CA3 was tentatively identified and Liston bone-cutting forceps were used to amputate the tail mid-body. One can also dissect between vertebrae if the space can be identified. In this case, there was very little hemorrhage from the vessels of the tail, which include the median caudal artery and the lateral caudal arteries. Hemorrhage from these vessels should be controlled by ligation or cautery, when significant.

    Once the amputated tail and skin folds were removed, the area was lavaged with saline and suctioned. The surgical drapes were changed and clean surgical gloves and instruments were used once the chronically infected skin was removed.

    Wound closure

    The deep subcutaneous layer was closed with absorbable 3-0 polydioxanone suture in a cruciate pattern. A second subcutaneous layer was closed with the same technique (Figure 9). A wedge-shaped piece of skin was excised to facilitate the apposition at one end of the closure. The subcuticular layer was closed with a continuous pattern and the skin closed with external cruciate skin sutures using 3-0 polypropylene. The anal purse-string suture was removed and the patient recovered uneventfully.

    Postoperative care

    Mupirocin was applied to the incision and was continued twice daily for three weeks. An ice pack was held to the region for one hour postoperatively. With the high risk of bacterial contamination of the site, cefpodoxime (7.1 mg/kg p.o. q24h x 21 days) was dispensed. Carprofen (2.7 mg/kg p.o. BID and gabapentin (11 mg/kg p.o. BID) were dispensed. The patient was monitored overnight and did not require additional intervention before being discharged.


    Three days after surgery, it was noted a single suture had dehisced. The site was cleaned with chlorhexidine and tissue glue was applied. On the ninth day following the procedure, the owner reported the patient was back to her “wiggly-happy” self. After CO2 laser surgery, sutures are often left in place for three weeks. In this case, the owner returned for suture removal after 24 days, at which time the incision was healed. Approximately five weeks after surgery, the owner reported the dog was doing great and the tail fold issue had resolved completely (Figure 11).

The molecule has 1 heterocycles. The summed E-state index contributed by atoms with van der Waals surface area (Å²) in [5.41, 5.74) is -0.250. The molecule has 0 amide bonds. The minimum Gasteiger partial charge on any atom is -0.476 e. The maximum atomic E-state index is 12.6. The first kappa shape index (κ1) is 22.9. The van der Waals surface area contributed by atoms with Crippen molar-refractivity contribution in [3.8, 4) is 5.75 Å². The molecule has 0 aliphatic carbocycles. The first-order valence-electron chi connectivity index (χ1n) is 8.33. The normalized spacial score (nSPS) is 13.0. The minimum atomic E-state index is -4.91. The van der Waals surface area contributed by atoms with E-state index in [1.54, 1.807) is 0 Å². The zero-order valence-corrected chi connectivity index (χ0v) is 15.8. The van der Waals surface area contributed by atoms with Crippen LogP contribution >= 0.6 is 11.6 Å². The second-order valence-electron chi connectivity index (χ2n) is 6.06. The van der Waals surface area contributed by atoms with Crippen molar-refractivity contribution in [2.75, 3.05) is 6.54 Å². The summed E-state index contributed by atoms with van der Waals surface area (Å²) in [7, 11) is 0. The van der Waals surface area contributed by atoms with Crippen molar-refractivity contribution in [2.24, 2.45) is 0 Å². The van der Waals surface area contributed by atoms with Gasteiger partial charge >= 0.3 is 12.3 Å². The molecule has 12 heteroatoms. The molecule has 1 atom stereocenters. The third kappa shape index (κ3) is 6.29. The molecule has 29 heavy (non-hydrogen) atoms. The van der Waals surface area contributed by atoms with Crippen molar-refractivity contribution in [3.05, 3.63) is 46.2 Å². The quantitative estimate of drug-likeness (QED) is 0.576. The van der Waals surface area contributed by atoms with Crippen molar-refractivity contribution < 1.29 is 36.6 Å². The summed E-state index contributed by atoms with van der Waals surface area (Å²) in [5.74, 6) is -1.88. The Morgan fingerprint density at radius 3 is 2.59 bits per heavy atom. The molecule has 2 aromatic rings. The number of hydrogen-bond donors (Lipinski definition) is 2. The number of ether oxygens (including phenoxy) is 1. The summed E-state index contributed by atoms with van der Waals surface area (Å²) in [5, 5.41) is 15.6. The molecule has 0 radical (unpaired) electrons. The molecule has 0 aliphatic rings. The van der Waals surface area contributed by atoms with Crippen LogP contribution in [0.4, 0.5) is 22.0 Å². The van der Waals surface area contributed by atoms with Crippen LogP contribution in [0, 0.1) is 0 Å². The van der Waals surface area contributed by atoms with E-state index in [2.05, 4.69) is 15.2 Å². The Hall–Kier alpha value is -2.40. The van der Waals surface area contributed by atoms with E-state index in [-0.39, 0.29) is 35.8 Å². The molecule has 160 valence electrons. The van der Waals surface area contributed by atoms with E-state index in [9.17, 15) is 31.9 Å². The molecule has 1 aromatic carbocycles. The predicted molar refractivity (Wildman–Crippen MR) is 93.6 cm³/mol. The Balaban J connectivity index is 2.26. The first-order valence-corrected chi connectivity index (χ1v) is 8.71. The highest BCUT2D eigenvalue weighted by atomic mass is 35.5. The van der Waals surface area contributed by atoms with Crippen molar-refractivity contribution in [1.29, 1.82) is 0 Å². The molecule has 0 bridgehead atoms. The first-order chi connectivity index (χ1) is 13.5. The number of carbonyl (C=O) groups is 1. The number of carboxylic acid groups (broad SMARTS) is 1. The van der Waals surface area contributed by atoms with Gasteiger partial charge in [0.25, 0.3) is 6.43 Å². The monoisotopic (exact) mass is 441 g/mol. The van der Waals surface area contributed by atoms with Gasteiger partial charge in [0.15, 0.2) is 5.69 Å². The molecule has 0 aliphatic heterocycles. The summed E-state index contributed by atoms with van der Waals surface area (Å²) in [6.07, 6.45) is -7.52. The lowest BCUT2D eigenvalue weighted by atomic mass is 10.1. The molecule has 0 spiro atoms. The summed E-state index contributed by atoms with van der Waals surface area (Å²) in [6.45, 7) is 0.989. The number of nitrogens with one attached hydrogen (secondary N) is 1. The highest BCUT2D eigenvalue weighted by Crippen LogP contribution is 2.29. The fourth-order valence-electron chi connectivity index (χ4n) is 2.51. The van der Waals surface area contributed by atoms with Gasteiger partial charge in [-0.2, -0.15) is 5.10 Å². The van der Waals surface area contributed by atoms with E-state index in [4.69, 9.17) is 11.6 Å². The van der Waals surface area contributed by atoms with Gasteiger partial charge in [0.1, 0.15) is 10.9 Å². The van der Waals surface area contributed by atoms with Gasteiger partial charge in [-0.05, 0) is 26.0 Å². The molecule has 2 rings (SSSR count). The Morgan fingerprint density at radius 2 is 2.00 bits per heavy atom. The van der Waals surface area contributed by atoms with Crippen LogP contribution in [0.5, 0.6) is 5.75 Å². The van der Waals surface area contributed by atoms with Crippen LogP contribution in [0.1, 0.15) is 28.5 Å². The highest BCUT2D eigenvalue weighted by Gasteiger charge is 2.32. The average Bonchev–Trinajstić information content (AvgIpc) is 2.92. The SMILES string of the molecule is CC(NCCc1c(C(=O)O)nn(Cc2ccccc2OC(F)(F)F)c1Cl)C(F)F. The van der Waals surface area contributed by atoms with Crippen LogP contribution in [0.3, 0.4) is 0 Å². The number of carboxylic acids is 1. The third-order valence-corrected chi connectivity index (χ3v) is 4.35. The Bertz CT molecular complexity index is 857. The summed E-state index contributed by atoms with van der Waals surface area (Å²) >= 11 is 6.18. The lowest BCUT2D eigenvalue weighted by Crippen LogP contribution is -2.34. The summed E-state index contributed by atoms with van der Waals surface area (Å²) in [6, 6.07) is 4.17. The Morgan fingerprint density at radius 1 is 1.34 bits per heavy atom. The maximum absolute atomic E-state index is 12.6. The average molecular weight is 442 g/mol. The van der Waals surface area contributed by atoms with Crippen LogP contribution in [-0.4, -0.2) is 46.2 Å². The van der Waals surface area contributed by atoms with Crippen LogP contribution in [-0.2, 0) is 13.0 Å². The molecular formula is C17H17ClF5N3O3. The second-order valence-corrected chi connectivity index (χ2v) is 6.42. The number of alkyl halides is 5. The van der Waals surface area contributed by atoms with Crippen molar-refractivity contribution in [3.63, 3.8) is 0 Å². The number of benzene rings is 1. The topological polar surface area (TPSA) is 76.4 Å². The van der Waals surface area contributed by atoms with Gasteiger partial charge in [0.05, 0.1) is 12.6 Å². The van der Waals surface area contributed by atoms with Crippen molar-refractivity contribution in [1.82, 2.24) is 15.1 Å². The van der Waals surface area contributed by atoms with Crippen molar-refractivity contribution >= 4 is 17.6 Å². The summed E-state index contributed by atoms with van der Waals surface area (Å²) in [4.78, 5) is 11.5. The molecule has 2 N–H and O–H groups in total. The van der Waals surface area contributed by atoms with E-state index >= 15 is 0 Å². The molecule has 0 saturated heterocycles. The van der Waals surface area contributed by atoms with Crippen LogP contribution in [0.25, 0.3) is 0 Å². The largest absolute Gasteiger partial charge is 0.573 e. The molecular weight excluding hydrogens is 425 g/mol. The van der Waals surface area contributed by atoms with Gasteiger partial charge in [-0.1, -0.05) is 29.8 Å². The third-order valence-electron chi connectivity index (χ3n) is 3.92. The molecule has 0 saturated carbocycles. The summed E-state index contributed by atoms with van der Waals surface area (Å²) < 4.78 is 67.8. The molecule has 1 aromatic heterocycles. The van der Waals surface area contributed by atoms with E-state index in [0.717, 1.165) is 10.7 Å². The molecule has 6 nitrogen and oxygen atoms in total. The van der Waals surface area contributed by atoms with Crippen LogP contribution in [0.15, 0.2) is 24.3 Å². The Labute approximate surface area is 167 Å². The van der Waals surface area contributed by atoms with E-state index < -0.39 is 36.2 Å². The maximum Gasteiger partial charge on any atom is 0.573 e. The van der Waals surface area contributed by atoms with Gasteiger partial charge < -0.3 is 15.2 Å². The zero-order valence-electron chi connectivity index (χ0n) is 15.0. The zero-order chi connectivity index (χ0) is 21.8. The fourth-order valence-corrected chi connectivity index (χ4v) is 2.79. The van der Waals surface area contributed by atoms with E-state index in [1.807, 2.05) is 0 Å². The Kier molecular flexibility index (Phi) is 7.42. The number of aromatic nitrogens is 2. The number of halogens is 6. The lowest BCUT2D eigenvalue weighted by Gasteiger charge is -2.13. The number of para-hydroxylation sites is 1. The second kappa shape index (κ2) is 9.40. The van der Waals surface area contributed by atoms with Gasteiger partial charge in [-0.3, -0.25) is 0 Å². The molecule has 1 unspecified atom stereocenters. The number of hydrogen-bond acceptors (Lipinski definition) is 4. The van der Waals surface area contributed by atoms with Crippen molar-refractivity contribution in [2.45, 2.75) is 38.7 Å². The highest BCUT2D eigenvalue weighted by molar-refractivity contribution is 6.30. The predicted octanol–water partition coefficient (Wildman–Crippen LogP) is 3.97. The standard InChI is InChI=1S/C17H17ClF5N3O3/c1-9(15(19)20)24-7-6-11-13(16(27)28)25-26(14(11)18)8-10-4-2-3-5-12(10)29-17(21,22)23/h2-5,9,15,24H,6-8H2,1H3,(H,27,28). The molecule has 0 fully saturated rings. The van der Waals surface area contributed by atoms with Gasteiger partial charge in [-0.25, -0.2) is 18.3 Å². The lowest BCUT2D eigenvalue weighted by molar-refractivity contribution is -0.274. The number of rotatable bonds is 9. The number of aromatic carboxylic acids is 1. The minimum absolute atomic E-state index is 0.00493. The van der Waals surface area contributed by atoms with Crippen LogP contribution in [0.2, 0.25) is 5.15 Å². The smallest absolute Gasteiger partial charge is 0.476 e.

This case illustrates how a surgical CO2 laser aids in tail fold caudectomy surgery by minimizing hemorrhage while enhancing postoperative recovery.

    Jon Plant, DVM, DACVD, was an early adopter of the flexible hollow waveguide CO2 laser in veterinary medicine. After 15 years of dermatology referral practice in Southern California, he taught at the Oregon State University, College of Veterinary Medicine, served as a dermatology consultant for Banfield Pet Hospitals and Dechra, founded SkinVet Clinic (skinvetclinic.com) in Oregon, and developed RESPIT allergen immunotherapy. Dr. Plant is a graduate of Reed College and Oregon State University.


    1. Knight, Shanna, et al. Postoperative Complications Associated with Caudectomy in Brachycephalic Dogs with Ingrown Tails. Journal of the American Animal Hospital Association: July/August 2013, Vol. 49, No. 4, pp. 237-242.
    2. Case, J. Brad, et al. Surgeon’s Corner: Tail Fold Caudectomy. Clinician’s Brief, April 2017, https://www.cliniciansbrief.com/article/surgeons-corner-tail-fold-caudectomy, accessed January 9, 2020.
    3. Banovic, Frank, et al. Skin Fold Dermatitis (Intertrigo) in Dogs. Today’s Veterinary Practice, November/December 2019, https://todaysveterinarypractice.com/skin-fold-dermatitis-intertrigo-in-dogs/, accessed January 9, 2020.

    This Education Center article was underwritten by Aesculight of Bothell, Wash., manufacturer of the only American-made CO2 laser.